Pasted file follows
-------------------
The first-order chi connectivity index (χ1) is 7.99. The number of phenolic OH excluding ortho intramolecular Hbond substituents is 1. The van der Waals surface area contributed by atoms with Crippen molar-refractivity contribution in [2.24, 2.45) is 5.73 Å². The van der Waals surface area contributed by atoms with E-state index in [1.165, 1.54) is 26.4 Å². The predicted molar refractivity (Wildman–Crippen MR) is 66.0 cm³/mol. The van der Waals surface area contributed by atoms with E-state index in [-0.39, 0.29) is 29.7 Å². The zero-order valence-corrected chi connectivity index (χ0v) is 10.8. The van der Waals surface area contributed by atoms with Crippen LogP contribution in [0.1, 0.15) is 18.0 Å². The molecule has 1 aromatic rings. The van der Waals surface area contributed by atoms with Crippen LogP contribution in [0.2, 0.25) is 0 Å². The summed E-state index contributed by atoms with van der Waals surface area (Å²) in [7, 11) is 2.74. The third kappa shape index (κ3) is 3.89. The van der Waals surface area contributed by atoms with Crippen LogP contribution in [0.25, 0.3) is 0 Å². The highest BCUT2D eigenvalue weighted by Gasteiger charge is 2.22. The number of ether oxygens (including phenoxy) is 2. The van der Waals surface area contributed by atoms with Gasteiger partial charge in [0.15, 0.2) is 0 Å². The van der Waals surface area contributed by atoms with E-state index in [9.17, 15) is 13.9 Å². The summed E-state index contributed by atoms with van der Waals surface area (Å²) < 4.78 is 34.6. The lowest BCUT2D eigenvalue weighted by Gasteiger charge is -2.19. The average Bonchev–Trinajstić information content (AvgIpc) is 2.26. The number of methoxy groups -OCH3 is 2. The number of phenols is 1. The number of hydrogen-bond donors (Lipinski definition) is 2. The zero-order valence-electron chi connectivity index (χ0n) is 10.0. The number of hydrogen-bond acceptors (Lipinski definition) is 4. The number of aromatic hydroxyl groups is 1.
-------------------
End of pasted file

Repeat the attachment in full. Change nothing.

The first-order chi connectivity index (χ1) is 7.99. The number of phenolic OH excluding ortho intramolecular Hbond substituents is 1. The van der Waals surface area contributed by atoms with Crippen molar-refractivity contribution in [2.24, 2.45) is 5.73 Å². The van der Waals surface area contributed by atoms with E-state index in [1.165, 1.54) is 26.4 Å². The predicted molar refractivity (Wildman–Crippen MR) is 66.0 cm³/mol. The van der Waals surface area contributed by atoms with E-state index in [-0.39, 0.29) is 29.7 Å². The zero-order valence-corrected chi connectivity index (χ0v) is 10.8. The van der Waals surface area contributed by atoms with Crippen LogP contribution in [0.1, 0.15) is 18.0 Å². The molecule has 1 aromatic rings. The van der Waals surface area contributed by atoms with Crippen LogP contribution in [0.2, 0.25) is 0 Å². The summed E-state index contributed by atoms with van der Waals surface area (Å²) in [7, 11) is 2.74. The third kappa shape index (κ3) is 3.89. The van der Waals surface area contributed by atoms with Crippen LogP contribution in [0.25, 0.3) is 0 Å². The highest BCUT2D eigenvalue weighted by Gasteiger charge is 2.22. The number of ether oxygens (including phenoxy) is 2. The van der Waals surface area contributed by atoms with Gasteiger partial charge in [0.15, 0.2) is 0 Å². The van der Waals surface area contributed by atoms with E-state index in [9.17, 15) is 13.9 Å². The summed E-state index contributed by atoms with van der Waals surface area (Å²) < 4.78 is 34.6. The lowest BCUT2D eigenvalue weighted by Gasteiger charge is -2.19. The average Bonchev–Trinajstić information content (AvgIpc) is 2.26. The number of methoxy groups -OCH3 is 2. The number of phenols is 1. The number of hydrogen-bond donors (Lipinski definition) is 2. The zero-order valence-electron chi connectivity index (χ0n) is 10.0. The number of hydrogen-bond acceptors (Lipinski definition) is 4. The number of aromatic hydroxyl groups is 1.